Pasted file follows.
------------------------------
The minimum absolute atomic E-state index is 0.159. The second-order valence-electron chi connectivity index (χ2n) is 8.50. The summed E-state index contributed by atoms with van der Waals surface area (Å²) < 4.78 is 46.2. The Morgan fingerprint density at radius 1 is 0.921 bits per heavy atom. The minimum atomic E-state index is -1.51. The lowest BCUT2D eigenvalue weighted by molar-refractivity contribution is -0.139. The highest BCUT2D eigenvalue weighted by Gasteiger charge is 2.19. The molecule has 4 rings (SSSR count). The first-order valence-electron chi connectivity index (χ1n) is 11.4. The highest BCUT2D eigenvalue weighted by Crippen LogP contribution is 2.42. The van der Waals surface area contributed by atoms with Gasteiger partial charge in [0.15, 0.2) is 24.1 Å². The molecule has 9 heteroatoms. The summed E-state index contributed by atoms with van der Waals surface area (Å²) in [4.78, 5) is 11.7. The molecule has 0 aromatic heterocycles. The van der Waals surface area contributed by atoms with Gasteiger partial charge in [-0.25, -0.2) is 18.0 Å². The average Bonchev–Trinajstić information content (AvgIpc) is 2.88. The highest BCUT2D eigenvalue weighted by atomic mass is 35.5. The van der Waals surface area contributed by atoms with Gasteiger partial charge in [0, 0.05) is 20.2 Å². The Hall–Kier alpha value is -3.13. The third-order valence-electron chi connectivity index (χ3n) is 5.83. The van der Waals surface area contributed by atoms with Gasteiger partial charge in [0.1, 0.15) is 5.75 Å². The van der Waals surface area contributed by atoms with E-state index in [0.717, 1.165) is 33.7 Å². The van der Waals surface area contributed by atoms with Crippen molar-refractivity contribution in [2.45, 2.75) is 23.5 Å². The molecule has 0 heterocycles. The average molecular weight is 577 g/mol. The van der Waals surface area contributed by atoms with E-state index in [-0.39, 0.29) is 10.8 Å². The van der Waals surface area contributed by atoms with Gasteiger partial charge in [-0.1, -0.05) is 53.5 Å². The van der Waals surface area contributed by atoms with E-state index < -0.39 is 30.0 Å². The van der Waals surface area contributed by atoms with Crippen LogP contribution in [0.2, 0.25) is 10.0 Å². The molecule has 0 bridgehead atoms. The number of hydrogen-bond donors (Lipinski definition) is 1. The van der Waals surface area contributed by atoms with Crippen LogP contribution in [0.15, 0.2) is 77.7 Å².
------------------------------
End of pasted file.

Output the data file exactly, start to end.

The minimum absolute atomic E-state index is 0.159. The second-order valence-electron chi connectivity index (χ2n) is 8.50. The summed E-state index contributed by atoms with van der Waals surface area (Å²) < 4.78 is 46.2. The Morgan fingerprint density at radius 1 is 0.921 bits per heavy atom. The minimum atomic E-state index is -1.51. The lowest BCUT2D eigenvalue weighted by molar-refractivity contribution is -0.139. The highest BCUT2D eigenvalue weighted by Gasteiger charge is 2.19. The molecule has 4 rings (SSSR count). The first-order valence-electron chi connectivity index (χ1n) is 11.4. The highest BCUT2D eigenvalue weighted by Crippen LogP contribution is 2.42. The van der Waals surface area contributed by atoms with Gasteiger partial charge in [0.15, 0.2) is 24.1 Å². The molecule has 9 heteroatoms. The summed E-state index contributed by atoms with van der Waals surface area (Å²) in [4.78, 5) is 11.7. The molecule has 0 aromatic heterocycles. The van der Waals surface area contributed by atoms with Gasteiger partial charge in [-0.25, -0.2) is 18.0 Å². The average Bonchev–Trinajstić information content (AvgIpc) is 2.88. The highest BCUT2D eigenvalue weighted by atomic mass is 35.5. The van der Waals surface area contributed by atoms with Gasteiger partial charge in [0, 0.05) is 20.2 Å². The Hall–Kier alpha value is -3.13. The third-order valence-electron chi connectivity index (χ3n) is 5.83. The van der Waals surface area contributed by atoms with Gasteiger partial charge in [0.1, 0.15) is 5.75 Å². The van der Waals surface area contributed by atoms with E-state index in [0.717, 1.165) is 33.7 Å². The van der Waals surface area contributed by atoms with Crippen molar-refractivity contribution in [2.45, 2.75) is 23.5 Å². The molecule has 0 heterocycles. The average molecular weight is 577 g/mol. The van der Waals surface area contributed by atoms with E-state index in [-0.39, 0.29) is 10.8 Å². The van der Waals surface area contributed by atoms with Gasteiger partial charge in [-0.1, -0.05) is 53.5 Å². The van der Waals surface area contributed by atoms with E-state index < -0.39 is 30.0 Å². The van der Waals surface area contributed by atoms with Crippen LogP contribution in [0.2, 0.25) is 10.0 Å². The molecule has 0 bridgehead atoms. The number of hydrogen-bond donors (Lipinski definition) is 1. The van der Waals surface area contributed by atoms with Crippen LogP contribution in [0.15, 0.2) is 77.7 Å².